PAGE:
Convert MS Access 2000/2003 db/application to Access 2010

I have been asked to convert an Access 2003 db/application to Access 2010 (may be able to stay at 2007)

What issues can I expect?

Will the tables convert cleanly and it is only the code that may cause issues?

I haven't seen the database as of yet.  I believe it is relatively small with minimal code and just a few tables.

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Kelvin SparksCommented:
Generally, they will convert cleanly, unless you've got some add in controls. These could need some attention (date pickers etc...)

You should be able to go straight from existing to 2010.


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Jeffrey CoachmanMIS LiasonCommented:

Hey nice to see you in the Access zone...

To be clear are you actually converting to the .accdb format, of just upgrading Access?

Just note that after you convert to the .accdb format, you may not be able to convert back to the .mdb format.

So unless you need a feature specific to the .accdb format you can always keep the db in the .mdb format for a while... (until all users have acc 07 or higher installed)


mlmccAuthor Commented:
I know about the accdb vs mdb issue.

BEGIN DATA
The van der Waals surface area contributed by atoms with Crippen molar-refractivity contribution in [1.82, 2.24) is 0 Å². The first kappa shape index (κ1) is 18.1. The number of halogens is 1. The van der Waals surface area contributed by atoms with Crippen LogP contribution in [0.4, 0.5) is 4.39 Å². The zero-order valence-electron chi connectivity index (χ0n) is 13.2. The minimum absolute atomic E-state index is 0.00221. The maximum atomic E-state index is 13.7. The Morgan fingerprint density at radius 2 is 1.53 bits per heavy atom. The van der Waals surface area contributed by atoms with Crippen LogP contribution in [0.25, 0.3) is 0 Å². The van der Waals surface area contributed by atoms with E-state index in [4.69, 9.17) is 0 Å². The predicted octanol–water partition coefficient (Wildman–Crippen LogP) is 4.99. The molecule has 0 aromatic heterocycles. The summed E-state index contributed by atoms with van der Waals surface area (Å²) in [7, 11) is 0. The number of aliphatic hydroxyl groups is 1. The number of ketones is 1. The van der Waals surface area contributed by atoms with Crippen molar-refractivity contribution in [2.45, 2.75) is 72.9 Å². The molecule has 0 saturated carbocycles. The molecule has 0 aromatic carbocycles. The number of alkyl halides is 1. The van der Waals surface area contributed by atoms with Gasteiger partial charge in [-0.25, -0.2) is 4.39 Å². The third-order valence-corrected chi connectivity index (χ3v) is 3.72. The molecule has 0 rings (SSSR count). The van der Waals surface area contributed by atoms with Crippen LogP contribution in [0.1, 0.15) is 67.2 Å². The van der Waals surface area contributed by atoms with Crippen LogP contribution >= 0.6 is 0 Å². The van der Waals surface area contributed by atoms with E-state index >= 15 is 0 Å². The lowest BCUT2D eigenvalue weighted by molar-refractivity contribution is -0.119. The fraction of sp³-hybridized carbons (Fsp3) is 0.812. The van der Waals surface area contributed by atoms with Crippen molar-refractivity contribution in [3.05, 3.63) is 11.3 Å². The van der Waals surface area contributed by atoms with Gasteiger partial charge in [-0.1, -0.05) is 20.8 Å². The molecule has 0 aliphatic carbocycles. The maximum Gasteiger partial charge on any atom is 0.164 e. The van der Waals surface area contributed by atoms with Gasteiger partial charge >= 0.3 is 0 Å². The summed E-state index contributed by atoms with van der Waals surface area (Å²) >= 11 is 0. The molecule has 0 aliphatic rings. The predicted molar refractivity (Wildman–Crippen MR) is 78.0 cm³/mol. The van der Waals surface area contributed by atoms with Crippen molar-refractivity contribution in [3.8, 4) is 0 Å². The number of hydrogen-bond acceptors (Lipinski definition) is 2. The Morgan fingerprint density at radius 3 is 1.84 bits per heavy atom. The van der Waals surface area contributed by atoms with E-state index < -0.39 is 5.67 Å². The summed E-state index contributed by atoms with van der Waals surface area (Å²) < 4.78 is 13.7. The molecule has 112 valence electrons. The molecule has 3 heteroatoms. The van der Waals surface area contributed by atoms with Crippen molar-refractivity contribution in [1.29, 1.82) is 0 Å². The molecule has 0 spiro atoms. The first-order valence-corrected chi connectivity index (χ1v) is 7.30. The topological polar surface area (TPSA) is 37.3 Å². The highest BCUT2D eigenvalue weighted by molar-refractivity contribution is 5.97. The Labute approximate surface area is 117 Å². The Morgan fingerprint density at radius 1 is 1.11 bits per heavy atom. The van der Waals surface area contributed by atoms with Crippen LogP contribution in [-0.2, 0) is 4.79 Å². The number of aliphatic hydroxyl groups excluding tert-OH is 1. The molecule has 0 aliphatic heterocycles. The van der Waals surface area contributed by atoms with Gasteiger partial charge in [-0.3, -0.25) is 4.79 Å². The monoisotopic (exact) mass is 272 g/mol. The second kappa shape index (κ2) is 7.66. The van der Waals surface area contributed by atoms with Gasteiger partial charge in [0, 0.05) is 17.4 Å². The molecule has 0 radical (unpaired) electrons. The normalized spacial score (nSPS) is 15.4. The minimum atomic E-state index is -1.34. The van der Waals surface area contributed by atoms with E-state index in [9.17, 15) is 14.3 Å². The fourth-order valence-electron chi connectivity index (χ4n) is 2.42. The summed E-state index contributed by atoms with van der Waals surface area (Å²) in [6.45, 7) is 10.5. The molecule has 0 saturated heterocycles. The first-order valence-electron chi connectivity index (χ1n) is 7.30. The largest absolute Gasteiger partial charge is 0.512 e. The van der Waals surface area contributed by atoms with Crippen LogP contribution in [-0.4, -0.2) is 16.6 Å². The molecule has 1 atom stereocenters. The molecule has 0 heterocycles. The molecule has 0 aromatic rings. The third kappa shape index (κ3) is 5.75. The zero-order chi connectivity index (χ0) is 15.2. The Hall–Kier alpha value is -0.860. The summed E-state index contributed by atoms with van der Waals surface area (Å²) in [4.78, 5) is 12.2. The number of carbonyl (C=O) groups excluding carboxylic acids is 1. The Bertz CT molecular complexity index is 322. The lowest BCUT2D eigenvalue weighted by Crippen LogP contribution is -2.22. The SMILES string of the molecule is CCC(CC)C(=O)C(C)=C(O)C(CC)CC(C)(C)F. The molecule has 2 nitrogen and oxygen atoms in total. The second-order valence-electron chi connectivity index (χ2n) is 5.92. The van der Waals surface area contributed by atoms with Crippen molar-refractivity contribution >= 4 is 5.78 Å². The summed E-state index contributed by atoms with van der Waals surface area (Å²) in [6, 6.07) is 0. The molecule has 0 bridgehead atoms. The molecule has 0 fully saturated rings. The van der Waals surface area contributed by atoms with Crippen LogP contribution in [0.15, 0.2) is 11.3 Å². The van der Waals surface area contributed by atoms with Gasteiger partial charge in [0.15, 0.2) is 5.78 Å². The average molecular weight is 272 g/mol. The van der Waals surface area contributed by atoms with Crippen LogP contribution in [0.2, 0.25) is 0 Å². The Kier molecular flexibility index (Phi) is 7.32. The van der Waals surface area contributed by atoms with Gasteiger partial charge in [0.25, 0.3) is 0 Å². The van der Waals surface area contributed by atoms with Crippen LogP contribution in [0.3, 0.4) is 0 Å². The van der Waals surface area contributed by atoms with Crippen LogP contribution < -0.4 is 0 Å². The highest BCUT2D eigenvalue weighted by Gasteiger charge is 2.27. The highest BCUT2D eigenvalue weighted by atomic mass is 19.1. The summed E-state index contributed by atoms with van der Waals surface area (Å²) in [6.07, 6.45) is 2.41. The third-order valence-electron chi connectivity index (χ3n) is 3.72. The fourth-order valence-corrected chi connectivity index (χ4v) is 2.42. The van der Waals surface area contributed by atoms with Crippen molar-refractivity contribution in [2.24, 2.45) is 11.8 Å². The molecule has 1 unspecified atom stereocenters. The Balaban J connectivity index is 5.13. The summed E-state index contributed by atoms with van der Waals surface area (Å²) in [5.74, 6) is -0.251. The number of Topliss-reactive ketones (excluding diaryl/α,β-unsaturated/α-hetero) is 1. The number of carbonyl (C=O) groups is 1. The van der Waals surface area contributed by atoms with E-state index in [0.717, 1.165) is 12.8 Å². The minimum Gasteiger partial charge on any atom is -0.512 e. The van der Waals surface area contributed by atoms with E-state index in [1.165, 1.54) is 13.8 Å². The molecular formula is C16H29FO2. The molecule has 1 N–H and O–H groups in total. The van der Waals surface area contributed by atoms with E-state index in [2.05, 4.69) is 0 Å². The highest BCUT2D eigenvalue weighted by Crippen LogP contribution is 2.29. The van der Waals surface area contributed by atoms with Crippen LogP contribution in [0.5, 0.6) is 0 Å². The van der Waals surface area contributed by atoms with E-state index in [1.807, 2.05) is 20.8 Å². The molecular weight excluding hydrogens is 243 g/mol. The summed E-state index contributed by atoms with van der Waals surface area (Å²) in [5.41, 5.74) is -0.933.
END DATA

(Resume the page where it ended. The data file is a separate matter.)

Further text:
I haven't seen the database yet so I amnot sure what all it has.  A potential client has asked my company for help.  Apparently they tried to upgrade to 2007 (not sure if it was just open in Access 2007 and run or to an accdb) and apparently they had some issues.

We have been asked to give them an estimate of the effort involved and I just am trying to anticipate if there will be any real issue.  I know I ran a fairly complex (lots of code and screens) database as an mdb for a long time before we changed it over to accdb.

I don't recall any real issues occurring while it was an mdb.  I don't recall if it was originally a 2003 app or if it was built in 2007.  I took it over when they wanted to use 2007.


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Jeffrey CoachmanMIS LiasonCommented:
..ok, great, then it looks like Kelvin has you covered...
mlmccAuthor Commented:
Thanks.  I didn't want to say 10 hours when there is a good chance it is 100 or 100 when it is most likely an easy task.

I'll ask for more information after seeing the database and when I have more information on it.

Scott McDaniel (Microsoft Access MVP - EE MVE )Infotrakker SoftwareCommented:
I've converted quite a few, and in most cases it's painless. Kelvin points out the non-compliant control issue, and that can be a big factor in FE databases.

I also ran into some code snags. Access was very "code friendly" in earlier versions, but starting in 2007 things seemed to become a bit less loose in terms of usage. For example:

DoCmd.OpenReport "ReportName", , "MyField=MyValue"

Would most often fail, since the "MyField=MyValue" is in the Filter argument (which expects a query, according to MSFT documents). In earlier versions this worked, but starting in 2007 it failed. The fix was to move the criteria over to the Where argument:

DoCmd.OpenReport "ReportName", , , "MyField=MyValue"
Jim Dettman (Microsoft MVP/ EE MVE)President / OwnerCommented: